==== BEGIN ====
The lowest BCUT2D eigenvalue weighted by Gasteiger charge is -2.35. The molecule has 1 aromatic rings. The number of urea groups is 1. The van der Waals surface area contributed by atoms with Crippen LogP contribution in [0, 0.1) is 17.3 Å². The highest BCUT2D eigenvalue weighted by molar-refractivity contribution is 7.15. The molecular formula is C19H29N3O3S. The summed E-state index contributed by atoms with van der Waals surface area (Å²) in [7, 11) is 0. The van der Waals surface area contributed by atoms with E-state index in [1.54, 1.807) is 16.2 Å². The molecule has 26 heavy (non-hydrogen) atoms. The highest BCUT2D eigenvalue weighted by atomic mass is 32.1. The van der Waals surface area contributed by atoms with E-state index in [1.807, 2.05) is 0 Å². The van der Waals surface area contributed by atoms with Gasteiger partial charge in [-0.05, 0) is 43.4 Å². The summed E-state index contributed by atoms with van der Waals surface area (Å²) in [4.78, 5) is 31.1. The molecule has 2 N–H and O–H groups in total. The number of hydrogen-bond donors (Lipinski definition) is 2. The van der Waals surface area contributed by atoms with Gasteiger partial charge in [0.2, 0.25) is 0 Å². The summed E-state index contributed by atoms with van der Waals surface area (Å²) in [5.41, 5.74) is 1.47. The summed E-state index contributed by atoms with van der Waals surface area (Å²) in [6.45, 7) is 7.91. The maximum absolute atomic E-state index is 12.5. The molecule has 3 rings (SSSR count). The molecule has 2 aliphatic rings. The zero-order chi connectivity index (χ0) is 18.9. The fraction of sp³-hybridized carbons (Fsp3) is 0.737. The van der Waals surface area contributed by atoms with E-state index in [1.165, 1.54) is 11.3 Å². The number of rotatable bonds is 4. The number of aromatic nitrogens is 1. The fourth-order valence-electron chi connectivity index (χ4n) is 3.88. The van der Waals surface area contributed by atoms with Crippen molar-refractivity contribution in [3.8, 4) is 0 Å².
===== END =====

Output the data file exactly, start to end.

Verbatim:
The lowest BCUT2D eigenvalue weighted by Gasteiger charge is -2.35. The molecule has 1 aromatic rings. The number of urea groups is 1. The van der Waals surface area contributed by atoms with Crippen LogP contribution in [0, 0.1) is 17.3 Å². The highest BCUT2D eigenvalue weighted by molar-refractivity contribution is 7.15. The molecular formula is C19H29N3O3S. The summed E-state index contributed by atoms with van der Waals surface area (Å²) in [7, 11) is 0. The van der Waals surface area contributed by atoms with E-state index in [1.54, 1.807) is 16.2 Å². The molecule has 26 heavy (non-hydrogen) atoms. The highest BCUT2D eigenvalue weighted by atomic mass is 32.1. The van der Waals surface area contributed by atoms with E-state index in [1.807, 2.05) is 0 Å². The van der Waals surface area contributed by atoms with Gasteiger partial charge in [-0.05, 0) is 43.4 Å². The summed E-state index contributed by atoms with van der Waals surface area (Å²) in [4.78, 5) is 31.1. The molecule has 2 N–H and O–H groups in total. The number of hydrogen-bond donors (Lipinski definition) is 2. The van der Waals surface area contributed by atoms with Gasteiger partial charge in [0.2, 0.25) is 0 Å². The summed E-state index contributed by atoms with van der Waals surface area (Å²) in [5.41, 5.74) is 1.47. The summed E-state index contributed by atoms with van der Waals surface area (Å²) in [6.45, 7) is 7.91. The maximum absolute atomic E-state index is 12.5. The molecule has 3 rings (SSSR count). The molecule has 2 aliphatic rings. The zero-order chi connectivity index (χ0) is 18.9. The fraction of sp³-hybridized carbons (Fsp3) is 0.737. The van der Waals surface area contributed by atoms with E-state index in [1.165, 1.54) is 11.3 Å². The number of rotatable bonds is 4. The number of aromatic nitrogens is 1. The fourth-order valence-electron chi connectivity index (χ4n) is 3.88. The van der Waals surface area contributed by atoms with Crippen molar-refractivity contribution in [3.8, 4) is 0 Å².